In 2010 and 2014, the NPUAP held a series of conferences to further explore the notion that not all pressure injuries could be avoided. Soon after the NPUAP consensus conference held in 2010 at the Johns Hopkins Medical Center, the CMS definition of unavoidable pressure injury was broadened so it was applicable to all care settings.23 This was accomplished by consensus of the 24 national and international professional organizations in attendance at the conference. Stakeholders replaced the words “facility” with “provider,” and “resident” with “individual.”23 Further, there was 100% agreement among stakeholders that not all pressure injuries were avoidable,23 particularly when the ability of the body to reperfuse the tissue is limited or inadequate. There was 83% agreement that the condition called skin failure exists, and 100% indicated that skin failure was not the same as a pressure ulcer.23 Further, “the panelists recognized that no formal diagnostic criteria exist for skin failure. They supported that skin failure is a documentable condition and that skin failure is not the same as a pressure ulcer. There was no vote taken on Kennedy terminal ulcers as either a documentable pressure injury, or a low profusion association lesion.”23
The second NPUAP International Consensus Conference on avoidable versus unavoidable pressure injuries was held in 2014, again at the Johns Hopkins Medical Center.24 National and international experts from 25 stakeholder organizations as well as an audience of more than 400 individuals explored the multifaceted issue of pressure ulcer unavoidability within a systemic, scientific, organ-system framework. The attendees also considered the complexities of nonmodifiable intrinsic and extrinsic risk factors for unavoidable pressure injury and came to an 80% or greater consensus on a number of such factors. The resulting 2014 NPUAP Unavoidable Pressure Injury document was based on a review of hundreds of research articles that provided scientific evidence behind unavoidable risk factors for pressure ulcer development.24
The year 2017 saw updates to two documents regarding avoidable/unavoidable pressure injuries, one by the Wound, Ostomy and Continence Nurses Society26 and the other in a CMS State Operations Manual Appendix that updated its guidance to surveyors regarding the definition of avoidable and unavoidable pressure injuries.27 The bolded terms (emphasis added) were added to the original CMS definitions and are current as of October 1, 2018.27
“Avoidable” means that the individual developed a pressure ulcer/injury and that the facility did not do one or more of the following: evaluate the individual’s clinical condition and risk factors; define and implement interventions that are consistent with individual needs, goals, and professional standards of practice; monitor and evaluate the impact of the interventions; or revise the interventions as appropriate. “Unavoidable” means that the individual developed a pressure ulcer/injury even though the facility had evaluated the individual’s clinical condition and risk factors; defined and implemented interventions that are consistent with individual needs, goals, and professional standards of practice; monitored and evaluated the impact of the interventions; and revised the approaches as appropriate.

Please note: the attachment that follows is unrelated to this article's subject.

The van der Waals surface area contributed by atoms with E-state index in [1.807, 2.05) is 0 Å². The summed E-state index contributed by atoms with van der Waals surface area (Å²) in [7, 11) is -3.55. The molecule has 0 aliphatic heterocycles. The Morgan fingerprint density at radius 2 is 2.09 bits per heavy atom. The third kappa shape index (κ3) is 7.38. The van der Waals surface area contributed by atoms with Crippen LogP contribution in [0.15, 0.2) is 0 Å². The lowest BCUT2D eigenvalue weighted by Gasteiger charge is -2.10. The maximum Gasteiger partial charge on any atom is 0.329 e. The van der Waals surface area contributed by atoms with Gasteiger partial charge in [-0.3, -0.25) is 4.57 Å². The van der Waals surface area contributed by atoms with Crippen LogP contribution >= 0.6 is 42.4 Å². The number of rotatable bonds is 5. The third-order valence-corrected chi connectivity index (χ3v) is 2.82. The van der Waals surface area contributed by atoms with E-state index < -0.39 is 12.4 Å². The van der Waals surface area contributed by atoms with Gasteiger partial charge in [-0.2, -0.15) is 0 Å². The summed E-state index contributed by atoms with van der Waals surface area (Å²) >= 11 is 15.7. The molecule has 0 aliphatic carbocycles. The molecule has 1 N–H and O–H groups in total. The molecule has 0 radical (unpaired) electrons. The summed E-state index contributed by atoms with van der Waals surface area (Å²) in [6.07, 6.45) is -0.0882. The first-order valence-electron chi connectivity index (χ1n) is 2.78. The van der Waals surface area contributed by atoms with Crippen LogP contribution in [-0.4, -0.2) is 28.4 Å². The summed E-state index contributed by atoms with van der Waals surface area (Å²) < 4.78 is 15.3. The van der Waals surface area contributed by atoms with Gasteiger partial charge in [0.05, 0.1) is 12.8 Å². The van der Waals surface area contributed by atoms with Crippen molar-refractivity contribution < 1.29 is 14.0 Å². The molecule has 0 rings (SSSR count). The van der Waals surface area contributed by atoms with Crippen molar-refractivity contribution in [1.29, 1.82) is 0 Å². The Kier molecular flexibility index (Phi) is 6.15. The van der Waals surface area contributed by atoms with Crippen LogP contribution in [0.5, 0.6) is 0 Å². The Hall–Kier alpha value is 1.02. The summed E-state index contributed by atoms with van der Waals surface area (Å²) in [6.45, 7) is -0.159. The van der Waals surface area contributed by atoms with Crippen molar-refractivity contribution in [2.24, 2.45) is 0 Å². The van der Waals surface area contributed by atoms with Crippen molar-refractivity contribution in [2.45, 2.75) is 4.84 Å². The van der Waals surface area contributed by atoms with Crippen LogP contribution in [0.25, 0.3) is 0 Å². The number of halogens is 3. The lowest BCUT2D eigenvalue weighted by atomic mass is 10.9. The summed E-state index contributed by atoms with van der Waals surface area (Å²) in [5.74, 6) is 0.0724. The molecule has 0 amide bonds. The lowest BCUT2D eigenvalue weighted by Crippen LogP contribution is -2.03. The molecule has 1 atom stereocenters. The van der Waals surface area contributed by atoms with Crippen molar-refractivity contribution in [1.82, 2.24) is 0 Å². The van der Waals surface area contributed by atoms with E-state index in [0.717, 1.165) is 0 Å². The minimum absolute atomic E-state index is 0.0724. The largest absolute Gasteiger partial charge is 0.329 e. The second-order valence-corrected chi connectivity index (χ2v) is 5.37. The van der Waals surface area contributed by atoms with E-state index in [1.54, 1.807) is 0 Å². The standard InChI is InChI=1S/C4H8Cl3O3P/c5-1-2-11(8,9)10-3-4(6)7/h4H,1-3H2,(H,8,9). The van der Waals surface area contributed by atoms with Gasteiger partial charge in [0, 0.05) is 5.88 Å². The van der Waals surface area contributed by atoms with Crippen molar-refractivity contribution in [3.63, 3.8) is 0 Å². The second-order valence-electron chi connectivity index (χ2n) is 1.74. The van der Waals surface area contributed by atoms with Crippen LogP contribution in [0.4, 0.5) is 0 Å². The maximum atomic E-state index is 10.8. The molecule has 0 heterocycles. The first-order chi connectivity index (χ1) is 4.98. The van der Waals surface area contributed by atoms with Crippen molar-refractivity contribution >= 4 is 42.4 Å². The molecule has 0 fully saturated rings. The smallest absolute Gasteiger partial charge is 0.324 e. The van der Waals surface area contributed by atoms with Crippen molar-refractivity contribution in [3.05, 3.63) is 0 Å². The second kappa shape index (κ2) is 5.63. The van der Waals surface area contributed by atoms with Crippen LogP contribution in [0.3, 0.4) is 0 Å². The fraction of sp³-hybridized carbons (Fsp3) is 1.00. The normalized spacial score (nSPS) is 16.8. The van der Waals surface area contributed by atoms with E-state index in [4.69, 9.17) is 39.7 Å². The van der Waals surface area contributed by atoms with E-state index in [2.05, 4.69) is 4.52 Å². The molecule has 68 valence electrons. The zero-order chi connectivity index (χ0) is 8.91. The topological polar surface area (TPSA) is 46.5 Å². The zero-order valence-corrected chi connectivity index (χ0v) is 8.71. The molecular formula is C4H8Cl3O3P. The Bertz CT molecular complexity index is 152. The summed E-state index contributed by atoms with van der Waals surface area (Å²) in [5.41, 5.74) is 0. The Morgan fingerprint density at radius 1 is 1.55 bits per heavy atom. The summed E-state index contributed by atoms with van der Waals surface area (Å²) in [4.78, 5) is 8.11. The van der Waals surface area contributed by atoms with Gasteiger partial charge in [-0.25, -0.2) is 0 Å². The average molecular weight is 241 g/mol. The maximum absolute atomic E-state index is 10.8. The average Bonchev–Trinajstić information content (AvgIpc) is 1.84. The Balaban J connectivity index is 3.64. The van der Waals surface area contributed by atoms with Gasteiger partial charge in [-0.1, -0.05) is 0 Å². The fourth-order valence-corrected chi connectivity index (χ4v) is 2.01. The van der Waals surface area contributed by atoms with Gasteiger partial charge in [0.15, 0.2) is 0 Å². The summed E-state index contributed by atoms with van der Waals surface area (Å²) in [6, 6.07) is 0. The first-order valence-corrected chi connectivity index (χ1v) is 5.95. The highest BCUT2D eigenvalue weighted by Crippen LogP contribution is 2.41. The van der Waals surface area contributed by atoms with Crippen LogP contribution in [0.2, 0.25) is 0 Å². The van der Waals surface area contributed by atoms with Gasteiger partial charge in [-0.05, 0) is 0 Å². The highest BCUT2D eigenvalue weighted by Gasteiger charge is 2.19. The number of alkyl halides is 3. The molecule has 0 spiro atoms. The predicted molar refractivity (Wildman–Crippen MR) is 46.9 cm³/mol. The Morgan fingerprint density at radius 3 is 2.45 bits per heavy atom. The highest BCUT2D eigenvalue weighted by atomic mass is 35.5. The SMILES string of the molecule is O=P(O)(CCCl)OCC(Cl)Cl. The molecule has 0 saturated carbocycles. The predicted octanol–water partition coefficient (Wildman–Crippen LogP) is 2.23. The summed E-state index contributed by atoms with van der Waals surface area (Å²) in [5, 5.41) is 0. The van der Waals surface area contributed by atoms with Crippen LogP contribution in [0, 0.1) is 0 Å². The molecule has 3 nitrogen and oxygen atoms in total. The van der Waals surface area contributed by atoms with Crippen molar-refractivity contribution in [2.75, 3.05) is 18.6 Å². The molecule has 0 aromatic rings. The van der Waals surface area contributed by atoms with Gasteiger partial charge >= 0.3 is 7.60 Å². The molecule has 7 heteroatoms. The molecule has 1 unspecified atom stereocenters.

Given the current state of the literature, more research is needed to identify which factors in the development of pressure injuries are modifiable and which are not. There is currently no validated algorithm to determine whether a pressure ulcer is unavoidable.48 However, the concept of unavoidable pressure injury is supported by definitions from the CMS, NPUAP, and Wound, Ostomy and Continence Nurses Society, and consensus from conferences and in the literature supports the phenomenon of skin failure as distinct from pressure injuries.
Through synthesis of the literature on these concepts, it is clear that while there is agreement that skin changes at end of life are real clinical phenomena seen in practice, the pathophysiology of skin changes in dying and palliative care patients is incomplete. There is also the need to agree on definitions and terms and to begin to define diagnostic criteria for skin failure as well as skin changes at end of life. Having multiple terms to describe these phenomena can be confusing and may impede communication among clinicians, especially across disciplines. It may also be puzzling to payors and regulators.
Coming to consensus will be best accomplished in an interprofessional forum, regardless of professional licensure, specialty, or practice care setting. Terminology needs to be consistent and subject to validation in the clinical setting. This article provides a platform for further dialogue.
- The physiologic understanding of KTU, TB-TTI, SCALE, and skin failure is incomplete.
- Kennedy terminal ulcer, TB-TTI, and SCALE are considered to be unavoidable in persons at end of life.
- Skin failure is clinically distinct from pressure injury.
- There is a need to agree on definitions and terms and to begin to define diagnostic criteria for skin failure and skin changes at end of life.
1. Kennedy KL. The prevalence of pressure ulcers
in an intermediate care facility. Decubitus 1989;2(2):44–5.
4. Sibbald RG, Krasner DL, Lutz JB, et al. Skin Changes at Life’s End
): a preliminary consensus statement. WCET J 2008;28(4):15–22.
5. Sibbald RG, Krasner DL, Lutz J. SCALE
: Skin Changes at Life’s End